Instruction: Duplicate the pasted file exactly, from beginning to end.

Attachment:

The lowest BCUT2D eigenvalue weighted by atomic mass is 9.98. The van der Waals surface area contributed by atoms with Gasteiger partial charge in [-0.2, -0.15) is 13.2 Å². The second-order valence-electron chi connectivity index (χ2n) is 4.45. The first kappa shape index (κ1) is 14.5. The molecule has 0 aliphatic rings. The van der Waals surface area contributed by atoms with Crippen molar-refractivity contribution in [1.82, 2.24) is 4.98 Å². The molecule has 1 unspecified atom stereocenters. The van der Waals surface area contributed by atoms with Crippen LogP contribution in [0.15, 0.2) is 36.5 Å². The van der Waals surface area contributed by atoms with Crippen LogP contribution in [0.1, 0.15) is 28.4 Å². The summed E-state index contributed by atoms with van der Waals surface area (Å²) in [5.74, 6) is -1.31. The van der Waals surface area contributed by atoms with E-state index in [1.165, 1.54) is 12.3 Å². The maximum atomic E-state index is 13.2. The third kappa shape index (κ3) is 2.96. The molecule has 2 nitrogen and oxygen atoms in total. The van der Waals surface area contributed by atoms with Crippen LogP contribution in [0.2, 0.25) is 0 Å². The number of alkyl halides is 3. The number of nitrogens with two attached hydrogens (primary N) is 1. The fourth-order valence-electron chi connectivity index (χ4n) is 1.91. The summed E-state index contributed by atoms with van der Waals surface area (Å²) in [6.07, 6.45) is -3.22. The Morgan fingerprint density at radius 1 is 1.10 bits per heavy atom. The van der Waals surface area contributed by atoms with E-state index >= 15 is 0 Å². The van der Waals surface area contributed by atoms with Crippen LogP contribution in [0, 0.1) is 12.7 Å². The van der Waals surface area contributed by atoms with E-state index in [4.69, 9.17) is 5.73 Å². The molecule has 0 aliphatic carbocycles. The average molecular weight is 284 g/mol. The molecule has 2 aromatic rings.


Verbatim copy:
The lowest BCUT2D eigenvalue weighted by atomic mass is 9.98. The van der Waals surface area contributed by atoms with Gasteiger partial charge in [-0.2, -0.15) is 13.2 Å². The second-order valence-electron chi connectivity index (χ2n) is 4.45. The first kappa shape index (κ1) is 14.5. The molecule has 0 aliphatic rings. The van der Waals surface area contributed by atoms with Crippen molar-refractivity contribution in [1.82, 2.24) is 4.98 Å². The molecule has 1 unspecified atom stereocenters. The van der Waals surface area contributed by atoms with Crippen LogP contribution in [0.15, 0.2) is 36.5 Å². The van der Waals surface area contributed by atoms with Crippen LogP contribution in [0.1, 0.15) is 28.4 Å². The summed E-state index contributed by atoms with van der Waals surface area (Å²) in [5.74, 6) is -1.31. The van der Waals surface area contributed by atoms with E-state index in [1.165, 1.54) is 12.3 Å². The maximum atomic E-state index is 13.2. The third kappa shape index (κ3) is 2.96. The molecule has 2 nitrogen and oxygen atoms in total. The van der Waals surface area contributed by atoms with Crippen LogP contribution in [0.2, 0.25) is 0 Å². The number of alkyl halides is 3. The number of nitrogens with two attached hydrogens (primary N) is 1. The fourth-order valence-electron chi connectivity index (χ4n) is 1.91. The summed E-state index contributed by atoms with van der Waals surface area (Å²) in [6.07, 6.45) is -3.22. The Morgan fingerprint density at radius 1 is 1.10 bits per heavy atom. The van der Waals surface area contributed by atoms with E-state index >= 15 is 0 Å². The van der Waals surface area contributed by atoms with Crippen LogP contribution in [0, 0.1) is 12.7 Å². The van der Waals surface area contributed by atoms with E-state index in [4.69, 9.17) is 5.73 Å². The molecule has 0 aliphatic carbocycles. The average molecular weight is 284 g/mol. The molecule has 2 aromatic rings.